Jazz is a music that’s forever reckoning with its storied past, and the vaults yielded plenty of treasures this year. The revelatory Rollins in Holland featured the now-90-year-old sax icon Sonny Rollins fronting a lean, combustible trio in 1967, while Palo Alto, recorded live the following year, found late piano genius Thelonious Monk displaying his trademark wit and whimsy during a relaxed gig at a California high school. At Bremen 1964 and 1975 presented two of Charles Mingus’ best, most adventurous bands in a pair of German performances; previously unheard studio date Just Coolin’ illuminated a prime era of Art Blakey’s Jazz Messengers; and Dave Brubeck’s Time OutTakes gave us a look at the sketches that preceded the pianist’s 1959 landmark Time Out, one of the most beloved albums in jazz history. (New/old Brubeck from the archives also came in the form of Lullabies, an easygoing solo set dedicated to his grandchildren and recorded back in 2010.)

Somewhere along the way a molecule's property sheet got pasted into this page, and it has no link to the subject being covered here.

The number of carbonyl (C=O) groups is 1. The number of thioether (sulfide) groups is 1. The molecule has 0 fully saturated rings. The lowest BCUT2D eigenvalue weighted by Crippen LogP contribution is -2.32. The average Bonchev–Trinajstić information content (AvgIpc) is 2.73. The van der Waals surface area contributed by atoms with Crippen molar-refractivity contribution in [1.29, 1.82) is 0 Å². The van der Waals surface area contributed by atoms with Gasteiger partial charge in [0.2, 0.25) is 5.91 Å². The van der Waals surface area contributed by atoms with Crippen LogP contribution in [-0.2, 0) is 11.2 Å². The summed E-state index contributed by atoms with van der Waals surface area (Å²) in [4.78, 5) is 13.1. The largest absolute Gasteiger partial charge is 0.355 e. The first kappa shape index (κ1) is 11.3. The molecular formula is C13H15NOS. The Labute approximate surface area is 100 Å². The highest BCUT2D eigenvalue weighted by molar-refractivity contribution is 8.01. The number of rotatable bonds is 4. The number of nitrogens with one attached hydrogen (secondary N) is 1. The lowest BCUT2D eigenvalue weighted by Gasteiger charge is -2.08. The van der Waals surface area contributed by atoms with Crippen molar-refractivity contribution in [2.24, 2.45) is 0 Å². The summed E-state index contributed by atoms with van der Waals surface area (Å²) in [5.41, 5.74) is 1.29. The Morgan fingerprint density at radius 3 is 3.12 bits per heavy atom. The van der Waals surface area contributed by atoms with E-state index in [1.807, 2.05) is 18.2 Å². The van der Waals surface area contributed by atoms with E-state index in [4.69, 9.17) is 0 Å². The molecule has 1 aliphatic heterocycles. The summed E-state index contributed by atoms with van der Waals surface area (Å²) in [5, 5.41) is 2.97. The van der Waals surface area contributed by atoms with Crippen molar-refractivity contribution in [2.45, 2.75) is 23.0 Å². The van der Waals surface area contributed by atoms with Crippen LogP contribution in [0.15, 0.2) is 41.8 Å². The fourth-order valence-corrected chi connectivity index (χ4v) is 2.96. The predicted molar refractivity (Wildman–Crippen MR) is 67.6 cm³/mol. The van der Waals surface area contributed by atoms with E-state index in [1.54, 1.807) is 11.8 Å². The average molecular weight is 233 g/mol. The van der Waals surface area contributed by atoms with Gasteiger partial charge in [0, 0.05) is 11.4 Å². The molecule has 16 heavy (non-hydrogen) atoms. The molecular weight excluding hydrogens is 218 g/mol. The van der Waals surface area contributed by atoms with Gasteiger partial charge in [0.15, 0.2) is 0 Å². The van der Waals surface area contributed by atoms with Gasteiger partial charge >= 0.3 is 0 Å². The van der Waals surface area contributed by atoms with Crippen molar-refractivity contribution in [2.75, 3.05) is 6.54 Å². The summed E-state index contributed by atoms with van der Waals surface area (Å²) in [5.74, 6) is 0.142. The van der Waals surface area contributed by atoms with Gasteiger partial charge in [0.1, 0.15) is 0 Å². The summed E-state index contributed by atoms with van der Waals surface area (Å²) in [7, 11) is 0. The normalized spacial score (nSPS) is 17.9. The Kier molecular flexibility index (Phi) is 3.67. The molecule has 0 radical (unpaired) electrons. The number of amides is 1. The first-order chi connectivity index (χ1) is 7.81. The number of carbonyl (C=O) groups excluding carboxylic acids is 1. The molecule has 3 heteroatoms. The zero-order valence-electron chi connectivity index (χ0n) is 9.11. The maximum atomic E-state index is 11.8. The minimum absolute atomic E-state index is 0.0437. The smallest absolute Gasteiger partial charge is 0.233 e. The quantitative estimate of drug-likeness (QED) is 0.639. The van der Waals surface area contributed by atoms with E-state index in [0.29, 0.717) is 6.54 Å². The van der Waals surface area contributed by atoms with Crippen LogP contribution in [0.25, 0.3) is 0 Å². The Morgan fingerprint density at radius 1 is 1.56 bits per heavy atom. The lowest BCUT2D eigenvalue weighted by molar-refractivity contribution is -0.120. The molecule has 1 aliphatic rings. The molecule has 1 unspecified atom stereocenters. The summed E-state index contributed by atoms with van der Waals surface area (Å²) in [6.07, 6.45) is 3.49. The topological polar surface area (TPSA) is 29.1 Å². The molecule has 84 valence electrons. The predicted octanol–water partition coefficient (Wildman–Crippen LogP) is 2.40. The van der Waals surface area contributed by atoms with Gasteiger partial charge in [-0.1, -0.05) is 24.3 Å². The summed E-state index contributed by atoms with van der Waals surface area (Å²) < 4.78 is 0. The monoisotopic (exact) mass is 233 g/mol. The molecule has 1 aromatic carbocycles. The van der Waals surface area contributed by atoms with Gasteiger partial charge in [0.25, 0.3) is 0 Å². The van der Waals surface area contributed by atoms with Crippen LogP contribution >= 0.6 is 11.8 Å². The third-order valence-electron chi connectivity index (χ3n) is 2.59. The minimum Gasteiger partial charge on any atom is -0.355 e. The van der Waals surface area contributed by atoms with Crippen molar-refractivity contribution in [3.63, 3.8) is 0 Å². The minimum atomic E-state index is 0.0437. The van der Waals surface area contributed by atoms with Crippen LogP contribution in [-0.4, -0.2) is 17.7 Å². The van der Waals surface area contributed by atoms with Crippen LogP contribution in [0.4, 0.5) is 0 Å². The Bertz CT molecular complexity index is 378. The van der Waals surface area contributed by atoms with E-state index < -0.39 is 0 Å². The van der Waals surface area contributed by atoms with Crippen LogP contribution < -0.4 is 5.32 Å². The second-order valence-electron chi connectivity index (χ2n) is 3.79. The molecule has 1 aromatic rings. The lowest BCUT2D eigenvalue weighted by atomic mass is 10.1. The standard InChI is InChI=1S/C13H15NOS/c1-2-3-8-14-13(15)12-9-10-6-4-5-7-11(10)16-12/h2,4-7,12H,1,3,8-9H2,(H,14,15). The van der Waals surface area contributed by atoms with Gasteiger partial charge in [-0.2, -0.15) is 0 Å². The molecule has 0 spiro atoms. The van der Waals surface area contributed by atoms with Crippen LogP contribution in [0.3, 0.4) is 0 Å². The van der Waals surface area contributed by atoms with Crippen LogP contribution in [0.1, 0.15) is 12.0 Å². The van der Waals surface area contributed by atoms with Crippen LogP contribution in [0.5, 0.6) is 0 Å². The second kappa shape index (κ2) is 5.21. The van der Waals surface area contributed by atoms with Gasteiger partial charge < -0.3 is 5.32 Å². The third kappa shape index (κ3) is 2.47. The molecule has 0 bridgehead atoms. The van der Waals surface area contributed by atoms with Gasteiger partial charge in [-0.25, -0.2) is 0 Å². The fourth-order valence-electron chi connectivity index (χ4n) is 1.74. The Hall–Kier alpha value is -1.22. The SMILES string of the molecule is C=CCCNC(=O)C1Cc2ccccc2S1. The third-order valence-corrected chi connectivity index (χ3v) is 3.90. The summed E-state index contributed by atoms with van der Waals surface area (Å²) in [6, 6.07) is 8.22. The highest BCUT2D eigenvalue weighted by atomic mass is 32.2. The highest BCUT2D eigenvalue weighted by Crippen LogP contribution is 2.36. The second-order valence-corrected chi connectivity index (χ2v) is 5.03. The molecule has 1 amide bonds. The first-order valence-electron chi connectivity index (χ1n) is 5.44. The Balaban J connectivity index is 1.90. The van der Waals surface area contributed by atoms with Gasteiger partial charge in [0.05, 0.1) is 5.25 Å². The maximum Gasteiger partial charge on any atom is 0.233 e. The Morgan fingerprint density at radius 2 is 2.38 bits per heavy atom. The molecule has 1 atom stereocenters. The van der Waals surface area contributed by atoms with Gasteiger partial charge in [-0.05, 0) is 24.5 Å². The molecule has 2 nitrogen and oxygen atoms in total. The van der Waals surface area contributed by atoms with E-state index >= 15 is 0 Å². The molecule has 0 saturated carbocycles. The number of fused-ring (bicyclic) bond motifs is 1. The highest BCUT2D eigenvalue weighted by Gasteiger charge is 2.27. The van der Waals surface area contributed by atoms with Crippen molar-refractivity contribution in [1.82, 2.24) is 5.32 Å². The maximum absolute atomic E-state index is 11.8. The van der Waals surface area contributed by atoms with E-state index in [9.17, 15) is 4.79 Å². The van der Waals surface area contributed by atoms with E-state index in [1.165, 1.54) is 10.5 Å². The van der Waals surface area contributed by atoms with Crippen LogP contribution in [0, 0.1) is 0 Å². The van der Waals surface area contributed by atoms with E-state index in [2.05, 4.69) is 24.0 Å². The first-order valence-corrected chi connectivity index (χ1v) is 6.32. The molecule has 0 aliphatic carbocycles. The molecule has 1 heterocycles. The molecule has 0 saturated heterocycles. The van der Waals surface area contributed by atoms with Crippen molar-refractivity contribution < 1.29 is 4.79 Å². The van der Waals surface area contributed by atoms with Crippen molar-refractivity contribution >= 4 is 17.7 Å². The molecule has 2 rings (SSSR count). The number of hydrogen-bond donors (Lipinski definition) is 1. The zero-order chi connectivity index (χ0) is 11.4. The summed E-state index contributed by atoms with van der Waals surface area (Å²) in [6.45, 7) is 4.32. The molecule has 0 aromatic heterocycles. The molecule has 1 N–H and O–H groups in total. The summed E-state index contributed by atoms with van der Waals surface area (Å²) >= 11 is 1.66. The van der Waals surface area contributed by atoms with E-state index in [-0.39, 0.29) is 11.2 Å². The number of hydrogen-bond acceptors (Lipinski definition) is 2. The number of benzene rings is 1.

We also got to hear the final recordings from masters we lost this year. Saxophone great Jimmy Heath, who died in January at 93, documented his ballad prowess one last time on the gorgeous and timeless Love Letter. Afrobeat drum master Tony Allen, who passed in April at 79, matched his crisp, body-moving beats with the agile lines of the late trumpeter Hugh Masekela on Rejoice. And as part of a lavish four-volume LP-only release themed around the music of New Orleans, the Newvelle label issued the quietly spellbinding final studio album from jazz patriarch Ellis Marsalis, who died in April of complications from Covid-19.